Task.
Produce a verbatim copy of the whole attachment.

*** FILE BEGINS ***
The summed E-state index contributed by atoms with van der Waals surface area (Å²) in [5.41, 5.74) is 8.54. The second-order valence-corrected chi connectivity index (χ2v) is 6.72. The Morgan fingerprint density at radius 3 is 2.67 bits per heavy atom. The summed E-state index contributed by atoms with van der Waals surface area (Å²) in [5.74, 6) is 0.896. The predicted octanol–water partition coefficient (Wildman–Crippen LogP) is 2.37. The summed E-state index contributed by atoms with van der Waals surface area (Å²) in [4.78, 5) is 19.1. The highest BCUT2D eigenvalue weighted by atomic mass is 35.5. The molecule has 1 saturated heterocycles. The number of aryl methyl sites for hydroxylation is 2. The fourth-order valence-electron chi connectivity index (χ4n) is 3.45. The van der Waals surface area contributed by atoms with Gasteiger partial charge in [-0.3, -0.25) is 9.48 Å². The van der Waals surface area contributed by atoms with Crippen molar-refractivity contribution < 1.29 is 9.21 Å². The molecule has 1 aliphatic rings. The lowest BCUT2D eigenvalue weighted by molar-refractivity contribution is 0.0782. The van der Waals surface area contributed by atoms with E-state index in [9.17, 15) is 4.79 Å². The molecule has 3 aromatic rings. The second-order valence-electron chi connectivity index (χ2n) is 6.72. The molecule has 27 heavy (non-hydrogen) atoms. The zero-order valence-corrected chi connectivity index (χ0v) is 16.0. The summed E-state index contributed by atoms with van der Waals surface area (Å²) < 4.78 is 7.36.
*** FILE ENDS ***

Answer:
The summed E-state index contributed by atoms with van der Waals surface area (Å²) in [5.41, 5.74) is 8.54. The second-order valence-corrected chi connectivity index (χ2v) is 6.72. The Morgan fingerprint density at radius 3 is 2.67 bits per heavy atom. The summed E-state index contributed by atoms with van der Waals surface area (Å²) in [5.74, 6) is 0.896. The predicted octanol–water partition coefficient (Wildman–Crippen LogP) is 2.37. The summed E-state index contributed by atoms with van der Waals surface area (Å²) in [4.78, 5) is 19.1. The highest BCUT2D eigenvalue weighted by atomic mass is 35.5. The molecule has 1 saturated heterocycles. The number of aryl methyl sites for hydroxylation is 2. The fourth-order valence-electron chi connectivity index (χ4n) is 3.45. The van der Waals surface area contributed by atoms with Gasteiger partial charge in [-0.3, -0.25) is 9.48 Å². The van der Waals surface area contributed by atoms with Crippen molar-refractivity contribution < 1.29 is 9.21 Å². The molecule has 1 aliphatic rings. The lowest BCUT2D eigenvalue weighted by molar-refractivity contribution is 0.0782. The van der Waals surface area contributed by atoms with E-state index in [9.17, 15) is 4.79 Å². The molecule has 3 aromatic rings. The second-order valence-electron chi connectivity index (χ2n) is 6.72. The molecule has 27 heavy (non-hydrogen) atoms. The zero-order valence-corrected chi connectivity index (χ0v) is 16.0. The summed E-state index contributed by atoms with van der Waals surface area (Å²) < 4.78 is 7.36.